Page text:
the cavity, containing marrow, in the diaphysis of a long bone; called also medullary canal.
the proximal part of the respiratory tract, within the nose, bisected by the nasal septum and extending from the nares to the pharynx. Much of the cavity is occupied by the turbinate bones or conchae which also divide it into dorsal, medial and ventral meatuses. The common meatus is the narrow, vertical passage close to the nasal septum. The rostral end of the cavity just inside the nostril is the nasal vestibule, and the caudal part opening into the pharynx is the nasopharyngeal meatus.
the cavity of the mouth, made up of a vestibule and oral cavity proper.
the space within the walls of the pelvis.
the potential space between the epicardium and the parietal layer of the serous pericardium.
the potential space between the parietal and the visceral peritoneum.
the potential space between the parietal and the visceral pleura.
the pulp-filled central chamber in a tooth; called also dental cavity.
a celomic cavity, like that enclosed by the pericardium, peritoneum or pleura, not communicating with the outside of the body and lined with a serous membrane, i.e. one which secretes a serous fluid.
cavities of the lung in which the air pressure is greater than that of the atmosphere.
the body cavity situated between the neck and the diaphragm.
the cavity of the middle ear.
the space within the uterus communicating on either side with the uterine tubes and caudally with the vagina.
pertaining to the chest. See also thoracolumbar.
if obviously distorted can mean that the flatter side has a collapsed lung. Not a helpful sign in cattle because of the normal asymmetry caused by the rumen.
thoracic breath sounds
breath sounds produced in the bronchi, bronchioles and alveoli by the passage of air; contrast with tracheal breath sounds.
the bony structure enclosing the thorax, consisting of the ribs, vertebral column and sternum.
see thorax; called also chest.
thoracic duct ligation
a surgical procedure used in the treatment of chylothorax where medical management is unsuccessful.
the incomplete ring of bones that support the thoracic limb, made up of the scapula, clavicle, coracoid and occasionally other elements. Mammals have no coracoids (except in monotremes) and nongrasping animals have no clavicle so that the girdle consists only of the scapula. Grasping or climbing animals have a clavicle. Birds have a complete bony girdle. Called also pectoral girdle.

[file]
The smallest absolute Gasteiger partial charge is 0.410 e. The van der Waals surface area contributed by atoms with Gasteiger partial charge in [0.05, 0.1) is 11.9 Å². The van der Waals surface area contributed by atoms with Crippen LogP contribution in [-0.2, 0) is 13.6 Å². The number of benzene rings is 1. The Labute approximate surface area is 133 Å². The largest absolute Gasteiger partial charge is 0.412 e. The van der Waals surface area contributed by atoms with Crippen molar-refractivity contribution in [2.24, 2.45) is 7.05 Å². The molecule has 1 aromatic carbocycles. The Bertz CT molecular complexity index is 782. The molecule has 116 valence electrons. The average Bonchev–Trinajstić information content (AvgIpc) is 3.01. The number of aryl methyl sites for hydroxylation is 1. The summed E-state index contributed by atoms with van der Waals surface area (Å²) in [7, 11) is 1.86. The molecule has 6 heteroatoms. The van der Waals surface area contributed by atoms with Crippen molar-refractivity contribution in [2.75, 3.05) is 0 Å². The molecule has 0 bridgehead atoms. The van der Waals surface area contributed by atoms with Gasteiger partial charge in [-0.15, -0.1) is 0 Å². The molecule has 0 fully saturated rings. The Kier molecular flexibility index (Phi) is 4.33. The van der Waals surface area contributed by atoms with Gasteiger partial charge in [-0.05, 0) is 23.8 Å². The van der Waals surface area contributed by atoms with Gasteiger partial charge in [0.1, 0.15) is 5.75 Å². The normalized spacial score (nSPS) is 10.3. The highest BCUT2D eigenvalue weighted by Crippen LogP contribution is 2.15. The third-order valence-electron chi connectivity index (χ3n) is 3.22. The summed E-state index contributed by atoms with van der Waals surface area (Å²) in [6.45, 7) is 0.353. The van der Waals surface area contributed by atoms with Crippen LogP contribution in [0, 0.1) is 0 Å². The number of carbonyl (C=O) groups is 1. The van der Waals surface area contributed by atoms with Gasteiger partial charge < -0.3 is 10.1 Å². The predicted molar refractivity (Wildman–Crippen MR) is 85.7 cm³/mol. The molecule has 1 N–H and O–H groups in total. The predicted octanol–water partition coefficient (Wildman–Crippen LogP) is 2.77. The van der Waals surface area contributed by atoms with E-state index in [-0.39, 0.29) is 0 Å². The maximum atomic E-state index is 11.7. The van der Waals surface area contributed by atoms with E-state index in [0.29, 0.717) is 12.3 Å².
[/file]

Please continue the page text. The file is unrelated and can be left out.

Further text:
the entrance of the chest between the two first ribs, the manubrium, and the first thoracic vertebra.
such as that caused by broken ribs, torn intercostal muscles, pleurisy can cause a grunt at the end of each inspiration.
thoracic peristaltic sounds
can be of assistance in diagnosing diaphragmatic hernia in a dog or cat but they occur commonly in normal horses and cattle.
a sterilizable M-shaped metal trough which can be laid on an operating table and an animal propped up in it for surgery.
the diaphragm and abdominal muscles remain immobilized and play little part in respiration, as in peritonitis with diaphragmatic hernia.
thoracic segmental spinal cord degeneration
characteristic lesion in the inherited disease merino degenerative axonopathy.
surgical procedures involving entrance into the chest cavity. Until techniques for endotracheal anesthesia were perfected, this type of surgery was extremely dangerous because of the possibility of lung collapse. By administering anesthesia under pressure through an endotracheal tube it is now possible to keep one or both lungs expanded, even when they are subjected to atmospheric pressure.
lack of symmetry between the two sides, viewed from above, can suggest lung collapse or a space-occupying lesion on the smaller side; in ruminants the presence of the rumen always enhances the size of the left side.
see chest tube.
the vertebrae between the cervical and lumbar vertebrae, giving attachment to the ribs and forming part of the dorsal wall of the thorax.
includes the ribs, sternum and thoracic vertebrae, the intercostal, superficial and deep, muscles, and the external respiratory muscles (transverse thoracic, rectus thoracic, serratus dorsalis and scalenus), and the costal pleura.
thoracic wall flap
a surgical approach to the thoracic cavity that combines an intercostal incision and sternotomy. It allows great exposure to structures of the cranial mediastinum and caudal cervical region.
thoracic wall wound
penetration through to the pleural cavity results in pneumothorax and collapse of the lung on that side.